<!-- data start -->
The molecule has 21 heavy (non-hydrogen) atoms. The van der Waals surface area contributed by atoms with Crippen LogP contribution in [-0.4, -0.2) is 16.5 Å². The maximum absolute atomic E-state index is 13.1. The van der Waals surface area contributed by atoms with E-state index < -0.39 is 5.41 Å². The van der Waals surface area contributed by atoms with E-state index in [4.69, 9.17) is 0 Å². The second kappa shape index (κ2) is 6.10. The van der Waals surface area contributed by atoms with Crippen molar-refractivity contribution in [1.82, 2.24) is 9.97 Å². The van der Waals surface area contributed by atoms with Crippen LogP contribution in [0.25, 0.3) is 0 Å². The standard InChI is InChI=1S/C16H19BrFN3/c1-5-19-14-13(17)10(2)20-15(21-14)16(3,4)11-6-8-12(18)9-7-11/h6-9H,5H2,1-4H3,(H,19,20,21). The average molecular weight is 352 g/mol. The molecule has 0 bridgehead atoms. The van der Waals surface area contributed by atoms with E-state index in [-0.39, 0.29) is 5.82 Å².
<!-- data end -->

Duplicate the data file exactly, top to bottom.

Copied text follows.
The molecule has 21 heavy (non-hydrogen) atoms. The van der Waals surface area contributed by atoms with Crippen LogP contribution in [-0.4, -0.2) is 16.5 Å². The maximum absolute atomic E-state index is 13.1. The van der Waals surface area contributed by atoms with E-state index < -0.39 is 5.41 Å². The van der Waals surface area contributed by atoms with E-state index in [4.69, 9.17) is 0 Å². The second kappa shape index (κ2) is 6.10. The van der Waals surface area contributed by atoms with Crippen molar-refractivity contribution in [1.82, 2.24) is 9.97 Å². The van der Waals surface area contributed by atoms with Crippen LogP contribution in [0.25, 0.3) is 0 Å². The standard InChI is InChI=1S/C16H19BrFN3/c1-5-19-14-13(17)10(2)20-15(21-14)16(3,4)11-6-8-12(18)9-7-11/h6-9H,5H2,1-4H3,(H,19,20,21). The average molecular weight is 352 g/mol. The molecule has 0 bridgehead atoms. The van der Waals surface area contributed by atoms with E-state index in [-0.39, 0.29) is 5.82 Å².